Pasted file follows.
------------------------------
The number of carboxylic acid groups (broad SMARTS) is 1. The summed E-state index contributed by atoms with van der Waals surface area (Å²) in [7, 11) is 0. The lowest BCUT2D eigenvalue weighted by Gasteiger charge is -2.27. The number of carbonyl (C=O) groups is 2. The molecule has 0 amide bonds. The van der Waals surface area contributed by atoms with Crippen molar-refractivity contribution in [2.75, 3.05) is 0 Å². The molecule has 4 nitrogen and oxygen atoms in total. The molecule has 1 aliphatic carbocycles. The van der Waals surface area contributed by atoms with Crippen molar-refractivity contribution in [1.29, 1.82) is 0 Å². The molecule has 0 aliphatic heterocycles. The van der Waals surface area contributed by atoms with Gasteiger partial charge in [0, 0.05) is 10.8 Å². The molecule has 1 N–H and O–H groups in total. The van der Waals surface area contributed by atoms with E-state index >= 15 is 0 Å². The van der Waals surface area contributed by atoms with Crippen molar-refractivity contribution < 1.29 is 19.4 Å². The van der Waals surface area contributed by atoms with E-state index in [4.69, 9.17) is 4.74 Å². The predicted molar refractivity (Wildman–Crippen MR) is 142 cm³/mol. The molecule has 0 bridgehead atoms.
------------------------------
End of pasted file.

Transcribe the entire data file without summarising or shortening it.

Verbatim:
The number of carboxylic acid groups (broad SMARTS) is 1. The summed E-state index contributed by atoms with van der Waals surface area (Å²) in [7, 11) is 0. The lowest BCUT2D eigenvalue weighted by Gasteiger charge is -2.27. The number of carbonyl (C=O) groups is 2. The molecule has 0 amide bonds. The van der Waals surface area contributed by atoms with Crippen molar-refractivity contribution in [2.75, 3.05) is 0 Å². The molecule has 4 nitrogen and oxygen atoms in total. The molecule has 1 aliphatic carbocycles. The van der Waals surface area contributed by atoms with Crippen molar-refractivity contribution in [1.29, 1.82) is 0 Å². The molecule has 0 aliphatic heterocycles. The van der Waals surface area contributed by atoms with Gasteiger partial charge in [0, 0.05) is 10.8 Å². The molecule has 1 N–H and O–H groups in total. The van der Waals surface area contributed by atoms with E-state index >= 15 is 0 Å². The van der Waals surface area contributed by atoms with Crippen molar-refractivity contribution < 1.29 is 19.4 Å². The van der Waals surface area contributed by atoms with E-state index in [4.69, 9.17) is 4.74 Å². The predicted molar refractivity (Wildman–Crippen MR) is 142 cm³/mol. The molecule has 0 bridgehead atoms.